With ‘The Heatwave’ upon us and a hose pipe ban feeling imminent we slung our ready packed bags of generic camper van items in the back of Jemima and hit the open road to St. Bees for a night at Seacote Holiday Park in a beautiful spot right next to the beach. This is a nice big caravan site with statics too but tourers get the best pitches, almost on top of the beach, (hard standing only – grass pitches are in a different place) for £21 per night including electric. Nice free hot showers, views, play park etc make this highly recommended in our little black book.
Moving swiftly on the next morning we stumbled upon Whitehaven Festival – an eclectic mix of foods and stalls to feed your senses and all set with a backdrop of Whitehaven marina which looked spiffing on such a glorious day. Big shout out to Amazing Grazing and Camp Cooks. Who knew mutton could taste so good and ordering an ice cream soda could be so much fun??
The weekend became a proper festivalfest as Keswick Mountain Festival was next to be geographically happened upon. Great atmosphere, lots of outdoorsy stalls like Garmin, Millets, etc, sporting events and activities, a big zip wire, more food (it’s all about the food) and looking on, from a dramatic angle, to Derwentwater, glistening in the sun. It was all deck chairs, pints, shirts off, sunburn central as the Brits made the most of this unexpected turn in the weather. There’s a lovely little walk along the edge to Friars Crag where you can get the best view of the lake.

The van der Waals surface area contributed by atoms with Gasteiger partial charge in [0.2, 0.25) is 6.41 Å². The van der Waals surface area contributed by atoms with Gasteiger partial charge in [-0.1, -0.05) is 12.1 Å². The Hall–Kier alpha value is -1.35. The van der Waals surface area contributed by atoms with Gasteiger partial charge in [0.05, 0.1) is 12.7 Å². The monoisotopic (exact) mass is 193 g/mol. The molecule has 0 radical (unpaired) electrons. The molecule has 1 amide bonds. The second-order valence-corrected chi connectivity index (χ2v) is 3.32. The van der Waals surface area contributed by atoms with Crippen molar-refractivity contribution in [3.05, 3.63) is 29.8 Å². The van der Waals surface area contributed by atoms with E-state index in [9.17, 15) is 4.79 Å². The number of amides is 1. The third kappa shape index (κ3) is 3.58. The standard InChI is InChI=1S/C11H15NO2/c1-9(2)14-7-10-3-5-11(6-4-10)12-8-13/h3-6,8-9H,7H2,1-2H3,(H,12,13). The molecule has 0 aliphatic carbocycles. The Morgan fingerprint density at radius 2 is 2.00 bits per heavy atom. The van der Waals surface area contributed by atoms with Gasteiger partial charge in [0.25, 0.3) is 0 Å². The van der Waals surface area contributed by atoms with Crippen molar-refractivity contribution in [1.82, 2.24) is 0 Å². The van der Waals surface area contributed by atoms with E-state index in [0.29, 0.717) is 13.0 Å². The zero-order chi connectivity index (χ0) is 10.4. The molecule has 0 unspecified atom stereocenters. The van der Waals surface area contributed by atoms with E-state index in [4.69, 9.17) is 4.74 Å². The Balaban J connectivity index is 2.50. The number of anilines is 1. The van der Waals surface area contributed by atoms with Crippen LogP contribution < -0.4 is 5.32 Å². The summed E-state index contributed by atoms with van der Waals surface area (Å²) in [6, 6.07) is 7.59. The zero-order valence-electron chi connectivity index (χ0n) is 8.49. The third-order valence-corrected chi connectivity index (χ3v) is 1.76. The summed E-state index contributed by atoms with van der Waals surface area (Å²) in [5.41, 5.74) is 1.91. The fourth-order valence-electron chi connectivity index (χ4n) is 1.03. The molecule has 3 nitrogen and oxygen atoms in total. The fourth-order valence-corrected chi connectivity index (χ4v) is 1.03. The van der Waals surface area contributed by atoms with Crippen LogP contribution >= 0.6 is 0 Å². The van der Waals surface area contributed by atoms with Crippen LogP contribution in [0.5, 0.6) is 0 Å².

Our resting place for the evening was Thacka Lea Caravan Park, Penrith. This is a great little quiet site with lovely owners, a mere ten minute stroll into Penrith. £15 per night with hook up on well maintained grass pitches. 40p for an 8 minute shower. We whiled away a couple of pints in the Lowther Arms. Penrith isn’t terribly exciting but has a Yorkshire Trading Company shop which is like a big pound land so was in my element. Also, the ruins of it’s castle are worth a look at (& free), though right next to the main road and McDonald’s. It was hard to resist a wee Happy Meal. So I didn’t.
Surely one of The Best Roads Ever to Drive a Camper Van On was the one across Alston Moor to Stanhope – wow. It was one of those where you have to keep stopping to take photos. Around every corner there was an even better view than the last. There comes a point where you have to just sling the camera to one side and enjoy it only through ones own eyes.
We decided to treat ourselves to a nights bed and breakfast at the Packhorse Inn as there were no camp-sites in Stanhope or nearby (gap in the market?!) – it has friendly owners and a good breakfast (they also let you eat your Indian takeaway in the pub as they only serve food Sunday lunch times!) but could do with tarting up a bit which is exactly what’s currently under way. Stanhope is a tiny village with not much going on.
We traversed onwards to Barnard Castle where we stopped at the majestic Bowes Museum but it was so sunny we couldn’t bring ourselves to go inside for anything more than a takeaway coffee so will have to peruse its collection of European fine and decorative art another time.
Then off home as it was too hot to drive any more (now there’s something you don’t hear every day in the UK). OK so we didn’t quite make it to both ‘seas’, but three quarters of the way ain’t bad?!